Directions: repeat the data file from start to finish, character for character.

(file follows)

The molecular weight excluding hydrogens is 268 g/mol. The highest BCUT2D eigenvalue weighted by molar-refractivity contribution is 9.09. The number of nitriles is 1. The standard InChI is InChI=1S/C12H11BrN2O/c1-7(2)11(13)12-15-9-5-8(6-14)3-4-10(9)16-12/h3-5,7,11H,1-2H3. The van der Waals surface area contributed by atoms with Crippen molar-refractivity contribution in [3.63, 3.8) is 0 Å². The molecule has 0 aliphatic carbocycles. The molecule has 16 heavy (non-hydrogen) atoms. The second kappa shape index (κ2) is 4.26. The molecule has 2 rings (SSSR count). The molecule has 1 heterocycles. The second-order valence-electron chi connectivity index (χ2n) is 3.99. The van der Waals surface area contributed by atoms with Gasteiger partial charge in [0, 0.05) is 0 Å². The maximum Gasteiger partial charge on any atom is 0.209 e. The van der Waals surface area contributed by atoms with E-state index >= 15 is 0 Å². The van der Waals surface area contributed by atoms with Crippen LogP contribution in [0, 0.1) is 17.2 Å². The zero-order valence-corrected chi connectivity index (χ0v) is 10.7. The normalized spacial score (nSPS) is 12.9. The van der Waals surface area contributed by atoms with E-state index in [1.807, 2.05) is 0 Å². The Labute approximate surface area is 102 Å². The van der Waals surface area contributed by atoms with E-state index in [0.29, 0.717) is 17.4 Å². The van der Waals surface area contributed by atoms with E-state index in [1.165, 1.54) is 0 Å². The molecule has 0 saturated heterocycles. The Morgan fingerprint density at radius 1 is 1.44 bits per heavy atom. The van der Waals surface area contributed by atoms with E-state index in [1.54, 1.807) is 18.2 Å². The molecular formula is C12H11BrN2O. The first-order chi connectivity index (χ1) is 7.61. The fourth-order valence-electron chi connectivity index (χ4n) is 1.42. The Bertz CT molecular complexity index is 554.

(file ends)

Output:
The molecular weight excluding hydrogens is 268 g/mol. The highest BCUT2D eigenvalue weighted by molar-refractivity contribution is 9.09. The number of nitriles is 1. The standard InChI is InChI=1S/C12H11BrN2O/c1-7(2)11(13)12-15-9-5-8(6-14)3-4-10(9)16-12/h3-5,7,11H,1-2H3. The van der Waals surface area contributed by atoms with Crippen molar-refractivity contribution in [3.63, 3.8) is 0 Å². The molecule has 0 aliphatic carbocycles. The molecule has 16 heavy (non-hydrogen) atoms. The second kappa shape index (κ2) is 4.26. The molecule has 2 rings (SSSR count). The molecule has 1 heterocycles. The second-order valence-electron chi connectivity index (χ2n) is 3.99. The van der Waals surface area contributed by atoms with Gasteiger partial charge in [0, 0.05) is 0 Å². The maximum Gasteiger partial charge on any atom is 0.209 e. The van der Waals surface area contributed by atoms with E-state index >= 15 is 0 Å². The van der Waals surface area contributed by atoms with Crippen LogP contribution in [0, 0.1) is 17.2 Å². The zero-order valence-corrected chi connectivity index (χ0v) is 10.7. The normalized spacial score (nSPS) is 12.9. The van der Waals surface area contributed by atoms with E-state index in [1.807, 2.05) is 0 Å². The Labute approximate surface area is 102 Å². The van der Waals surface area contributed by atoms with E-state index in [0.29, 0.717) is 17.4 Å². The van der Waals surface area contributed by atoms with E-state index in [1.165, 1.54) is 0 Å². The molecule has 0 saturated heterocycles. The Morgan fingerprint density at radius 1 is 1.44 bits per heavy atom. The van der Waals surface area contributed by atoms with E-state index in [1.54, 1.807) is 18.2 Å². The molecular formula is C12H11BrN2O. The first-order chi connectivity index (χ1) is 7.61. The fourth-order valence-electron chi connectivity index (χ4n) is 1.42. The Bertz CT molecular complexity index is 554.